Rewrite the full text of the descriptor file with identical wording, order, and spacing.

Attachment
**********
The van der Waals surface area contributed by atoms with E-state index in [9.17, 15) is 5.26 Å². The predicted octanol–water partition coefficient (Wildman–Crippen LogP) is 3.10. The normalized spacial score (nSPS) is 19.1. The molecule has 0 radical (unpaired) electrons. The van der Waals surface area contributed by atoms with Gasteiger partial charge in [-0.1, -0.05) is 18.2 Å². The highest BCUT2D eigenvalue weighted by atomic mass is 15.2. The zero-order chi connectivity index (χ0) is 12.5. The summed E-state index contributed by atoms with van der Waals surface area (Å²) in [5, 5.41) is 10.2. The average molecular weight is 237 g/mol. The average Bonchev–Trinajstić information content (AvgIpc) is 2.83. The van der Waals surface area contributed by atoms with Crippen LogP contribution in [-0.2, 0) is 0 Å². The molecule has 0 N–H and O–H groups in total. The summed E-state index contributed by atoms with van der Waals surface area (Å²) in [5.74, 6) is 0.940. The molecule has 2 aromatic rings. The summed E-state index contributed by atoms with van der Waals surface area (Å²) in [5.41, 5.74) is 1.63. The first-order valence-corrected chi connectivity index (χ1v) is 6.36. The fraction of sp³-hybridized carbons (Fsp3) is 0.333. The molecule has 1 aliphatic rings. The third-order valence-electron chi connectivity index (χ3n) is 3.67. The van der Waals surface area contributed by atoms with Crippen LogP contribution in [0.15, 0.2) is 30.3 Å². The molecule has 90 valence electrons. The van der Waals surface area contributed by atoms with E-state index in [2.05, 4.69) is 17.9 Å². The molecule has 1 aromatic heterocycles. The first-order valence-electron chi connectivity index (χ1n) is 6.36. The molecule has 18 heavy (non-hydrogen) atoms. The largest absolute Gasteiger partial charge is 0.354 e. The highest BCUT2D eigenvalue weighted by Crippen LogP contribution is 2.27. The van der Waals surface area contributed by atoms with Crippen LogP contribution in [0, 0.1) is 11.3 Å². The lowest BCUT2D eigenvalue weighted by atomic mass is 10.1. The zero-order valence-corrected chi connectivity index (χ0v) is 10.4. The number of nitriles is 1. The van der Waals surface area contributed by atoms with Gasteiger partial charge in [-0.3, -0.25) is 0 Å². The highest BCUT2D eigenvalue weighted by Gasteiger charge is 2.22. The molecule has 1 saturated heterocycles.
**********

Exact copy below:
The van der Waals surface area contributed by atoms with E-state index in [9.17, 15) is 5.26 Å². The predicted octanol–water partition coefficient (Wildman–Crippen LogP) is 3.10. The normalized spacial score (nSPS) is 19.1. The molecule has 0 radical (unpaired) electrons. The van der Waals surface area contributed by atoms with Gasteiger partial charge in [-0.1, -0.05) is 18.2 Å². The highest BCUT2D eigenvalue weighted by atomic mass is 15.2. The zero-order chi connectivity index (χ0) is 12.5. The summed E-state index contributed by atoms with van der Waals surface area (Å²) in [5, 5.41) is 10.2. The average molecular weight is 237 g/mol. The average Bonchev–Trinajstić information content (AvgIpc) is 2.83. The van der Waals surface area contributed by atoms with Crippen LogP contribution in [-0.2, 0) is 0 Å². The molecule has 0 N–H and O–H groups in total. The summed E-state index contributed by atoms with van der Waals surface area (Å²) in [5.74, 6) is 0.940. The molecule has 2 aromatic rings. The summed E-state index contributed by atoms with van der Waals surface area (Å²) in [5.41, 5.74) is 1.63. The first-order valence-corrected chi connectivity index (χ1v) is 6.36. The fraction of sp³-hybridized carbons (Fsp3) is 0.333. The molecule has 1 aliphatic rings. The third-order valence-electron chi connectivity index (χ3n) is 3.67. The van der Waals surface area contributed by atoms with Crippen LogP contribution in [0.15, 0.2) is 30.3 Å². The molecule has 90 valence electrons. The van der Waals surface area contributed by atoms with E-state index in [2.05, 4.69) is 17.9 Å². The molecule has 1 aromatic heterocycles. The first-order valence-electron chi connectivity index (χ1n) is 6.36. The molecule has 18 heavy (non-hydrogen) atoms. The largest absolute Gasteiger partial charge is 0.354 e. The highest BCUT2D eigenvalue weighted by Crippen LogP contribution is 2.27. The van der Waals surface area contributed by atoms with Crippen LogP contribution in [0, 0.1) is 11.3 Å². The lowest BCUT2D eigenvalue weighted by atomic mass is 10.1. The zero-order valence-corrected chi connectivity index (χ0v) is 10.4. The number of nitriles is 1. The van der Waals surface area contributed by atoms with Gasteiger partial charge in [-0.3, -0.25) is 0 Å². The highest BCUT2D eigenvalue weighted by Gasteiger charge is 2.22. The molecule has 1 saturated heterocycles.